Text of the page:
Jiachen Zhou MPH, Ph.D.

Jiachen Zhou obtained his PhD in epidemiology in 2013 and MPH in 2010, both from the Brown University School of Public Health. He currently works as a Senior Clinical Data Scientist at Royal Philips, the Dutch electronics giant. His team, located near Baltimore’s Inner Harbor, focuses on redefining health care through innovation in telehealth. His daily work includes the development of clinical process and outcomes-based quality benchmark reports, guiding development of clinical decision support tools and product design decisions, managing the world’s largest electronic clinical database of critically ill patients, and supporting internal and external research activities, as well as development of algorithms for stand-alone clinical decision support tools.

Beth L. Sundstrom MPH, Ph.D.

After graduating from the Brown University MPH Program with a specialization in health communication and women’s health, Sundstrom gained professional experience in strategic health communication in academic and non-profit organizations. She graduated with a PhD in health communication from the University of Maryland, College Park. At UMD, she was awarded a doctoral fellowship, conducting research and teaching undergraduate courses in new media and public relations writing.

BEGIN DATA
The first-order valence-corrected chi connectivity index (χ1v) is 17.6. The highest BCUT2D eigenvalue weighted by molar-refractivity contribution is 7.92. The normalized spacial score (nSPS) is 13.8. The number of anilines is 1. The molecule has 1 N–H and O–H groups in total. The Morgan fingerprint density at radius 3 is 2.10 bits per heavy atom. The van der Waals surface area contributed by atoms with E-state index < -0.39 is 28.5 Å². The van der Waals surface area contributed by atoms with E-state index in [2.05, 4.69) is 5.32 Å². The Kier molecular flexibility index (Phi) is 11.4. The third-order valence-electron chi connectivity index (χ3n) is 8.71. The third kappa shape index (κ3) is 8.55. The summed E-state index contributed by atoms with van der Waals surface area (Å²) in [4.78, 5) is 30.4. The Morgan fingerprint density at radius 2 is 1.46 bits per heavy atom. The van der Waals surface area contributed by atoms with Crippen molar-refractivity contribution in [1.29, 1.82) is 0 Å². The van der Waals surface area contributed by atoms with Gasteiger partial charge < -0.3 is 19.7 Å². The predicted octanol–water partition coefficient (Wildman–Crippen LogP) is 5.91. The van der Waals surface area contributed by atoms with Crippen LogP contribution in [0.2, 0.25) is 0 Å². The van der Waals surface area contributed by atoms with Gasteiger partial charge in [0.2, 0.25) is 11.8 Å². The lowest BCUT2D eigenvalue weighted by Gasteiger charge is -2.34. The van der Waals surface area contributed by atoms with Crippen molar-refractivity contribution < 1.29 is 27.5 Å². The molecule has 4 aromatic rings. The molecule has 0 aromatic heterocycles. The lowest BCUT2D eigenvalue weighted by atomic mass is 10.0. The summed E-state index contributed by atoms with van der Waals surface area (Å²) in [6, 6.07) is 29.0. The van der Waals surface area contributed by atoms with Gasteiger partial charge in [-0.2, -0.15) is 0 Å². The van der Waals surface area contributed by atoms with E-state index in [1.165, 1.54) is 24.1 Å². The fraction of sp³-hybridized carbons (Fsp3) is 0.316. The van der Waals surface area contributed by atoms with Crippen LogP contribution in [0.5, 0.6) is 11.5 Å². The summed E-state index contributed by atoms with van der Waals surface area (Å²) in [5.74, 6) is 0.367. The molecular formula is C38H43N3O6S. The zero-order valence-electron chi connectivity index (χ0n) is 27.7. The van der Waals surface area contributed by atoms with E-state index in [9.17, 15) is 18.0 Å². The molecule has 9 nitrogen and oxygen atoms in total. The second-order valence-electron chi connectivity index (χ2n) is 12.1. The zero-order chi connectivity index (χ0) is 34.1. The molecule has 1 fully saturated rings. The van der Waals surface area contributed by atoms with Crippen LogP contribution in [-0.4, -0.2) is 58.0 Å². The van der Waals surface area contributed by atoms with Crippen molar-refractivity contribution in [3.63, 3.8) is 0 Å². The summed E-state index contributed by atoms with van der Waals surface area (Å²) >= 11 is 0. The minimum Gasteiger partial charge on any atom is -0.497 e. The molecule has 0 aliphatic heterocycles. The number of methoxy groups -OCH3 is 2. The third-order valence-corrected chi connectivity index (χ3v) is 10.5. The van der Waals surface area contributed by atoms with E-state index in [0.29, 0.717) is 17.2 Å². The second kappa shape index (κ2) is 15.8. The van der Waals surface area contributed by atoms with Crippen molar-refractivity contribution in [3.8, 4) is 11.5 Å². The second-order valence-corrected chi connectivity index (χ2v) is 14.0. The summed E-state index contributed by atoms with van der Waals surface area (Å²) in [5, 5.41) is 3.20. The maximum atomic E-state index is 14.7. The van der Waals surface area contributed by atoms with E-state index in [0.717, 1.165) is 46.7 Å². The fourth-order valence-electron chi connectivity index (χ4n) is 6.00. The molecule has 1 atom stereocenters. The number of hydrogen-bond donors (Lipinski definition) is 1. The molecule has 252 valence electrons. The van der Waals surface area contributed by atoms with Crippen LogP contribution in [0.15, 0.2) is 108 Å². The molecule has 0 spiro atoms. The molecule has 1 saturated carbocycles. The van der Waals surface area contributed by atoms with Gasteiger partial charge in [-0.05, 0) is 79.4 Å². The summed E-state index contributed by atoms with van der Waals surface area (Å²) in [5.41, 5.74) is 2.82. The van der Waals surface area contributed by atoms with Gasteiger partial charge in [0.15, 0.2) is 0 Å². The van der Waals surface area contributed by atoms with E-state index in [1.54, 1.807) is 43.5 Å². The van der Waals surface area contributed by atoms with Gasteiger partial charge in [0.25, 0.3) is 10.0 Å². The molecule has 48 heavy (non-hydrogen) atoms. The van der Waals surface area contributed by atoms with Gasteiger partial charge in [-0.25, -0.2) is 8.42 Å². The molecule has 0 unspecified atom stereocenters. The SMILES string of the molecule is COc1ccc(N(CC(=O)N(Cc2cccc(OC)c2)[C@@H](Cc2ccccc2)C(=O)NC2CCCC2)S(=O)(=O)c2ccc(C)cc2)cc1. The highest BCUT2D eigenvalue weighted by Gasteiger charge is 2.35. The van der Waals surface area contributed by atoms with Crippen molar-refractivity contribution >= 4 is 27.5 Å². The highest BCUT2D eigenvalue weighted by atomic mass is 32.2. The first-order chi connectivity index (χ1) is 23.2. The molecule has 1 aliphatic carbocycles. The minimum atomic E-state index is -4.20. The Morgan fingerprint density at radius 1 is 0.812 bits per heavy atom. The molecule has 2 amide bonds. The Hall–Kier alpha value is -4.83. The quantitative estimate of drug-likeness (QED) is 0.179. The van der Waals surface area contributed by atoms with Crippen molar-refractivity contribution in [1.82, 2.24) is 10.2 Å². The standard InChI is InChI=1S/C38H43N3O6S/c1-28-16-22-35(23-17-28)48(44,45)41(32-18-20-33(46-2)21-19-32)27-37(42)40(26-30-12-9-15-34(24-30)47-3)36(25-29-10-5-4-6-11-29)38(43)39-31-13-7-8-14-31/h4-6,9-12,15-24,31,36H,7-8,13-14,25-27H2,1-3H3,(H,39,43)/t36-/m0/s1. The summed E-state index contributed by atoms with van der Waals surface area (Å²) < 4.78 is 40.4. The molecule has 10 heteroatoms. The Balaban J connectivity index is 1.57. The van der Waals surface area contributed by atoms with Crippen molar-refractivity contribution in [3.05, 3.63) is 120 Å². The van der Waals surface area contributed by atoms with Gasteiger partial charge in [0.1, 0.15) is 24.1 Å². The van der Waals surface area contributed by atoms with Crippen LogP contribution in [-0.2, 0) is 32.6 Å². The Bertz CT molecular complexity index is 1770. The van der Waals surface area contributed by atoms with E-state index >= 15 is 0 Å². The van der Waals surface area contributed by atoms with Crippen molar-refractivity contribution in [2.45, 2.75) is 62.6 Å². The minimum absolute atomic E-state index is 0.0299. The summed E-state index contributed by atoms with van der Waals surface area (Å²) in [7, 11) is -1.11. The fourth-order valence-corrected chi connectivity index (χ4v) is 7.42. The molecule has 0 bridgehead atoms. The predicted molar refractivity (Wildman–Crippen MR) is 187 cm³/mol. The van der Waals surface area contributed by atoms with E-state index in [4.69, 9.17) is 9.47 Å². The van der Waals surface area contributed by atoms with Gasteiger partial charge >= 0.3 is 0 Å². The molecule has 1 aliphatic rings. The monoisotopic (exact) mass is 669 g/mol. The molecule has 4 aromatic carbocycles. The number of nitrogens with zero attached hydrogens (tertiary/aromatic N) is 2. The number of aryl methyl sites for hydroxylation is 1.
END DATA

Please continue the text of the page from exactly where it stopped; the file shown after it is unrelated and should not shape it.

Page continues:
Sundstrom is an assistant professor of communication and public health at the College of Charleston in Charleston, S.C. She is also a faculty affiliate in the Women’s and Gender Studies program and a member of the graduate faculty at the University of Charleston, South Carolina. Her research interests include health communication, social marketing, and women’s health. She teaches undergraduate and graduate courses in health communication, social marketing, and public health. Sundstrom also serves as an adjunct professor for the Brown University School of Professional Studies, co-teaching the summer course, “Understanding the Nation’s Health,” an introduction to public health for high school students. She also continues to consult in strategic health communication. Sundstrom’s long-term research goal is to raise the consciousness of women and empower them to engage in informed decision-making through community- based collective action. Sundstrom continues to collaborate with mentors and researchers at Brown University and Women & Infants Hospital in Providence, Rhode Island. A recent research  project was funded by the Brown University Healthy Communities Initiative. This qualitative research project gathered opinions and insights from mothers of newborns to identify health concerns, preferred communication channels, effective messages, and current social marketing campaigns targeting health issues.

Catherine Rogers MPH

Catherine has settled into her routine in Boston, and is enjoying her work as a project manager at Mini-Sentinel. Her company conducts post-marketing drug and vaccine surveillance, and she works closely with the team developing analytic methods and tools. Every day brings a new question, a new challenge, and a new chance to make decisions (or facilitate making decisions) in a field she has grown deeply attached to.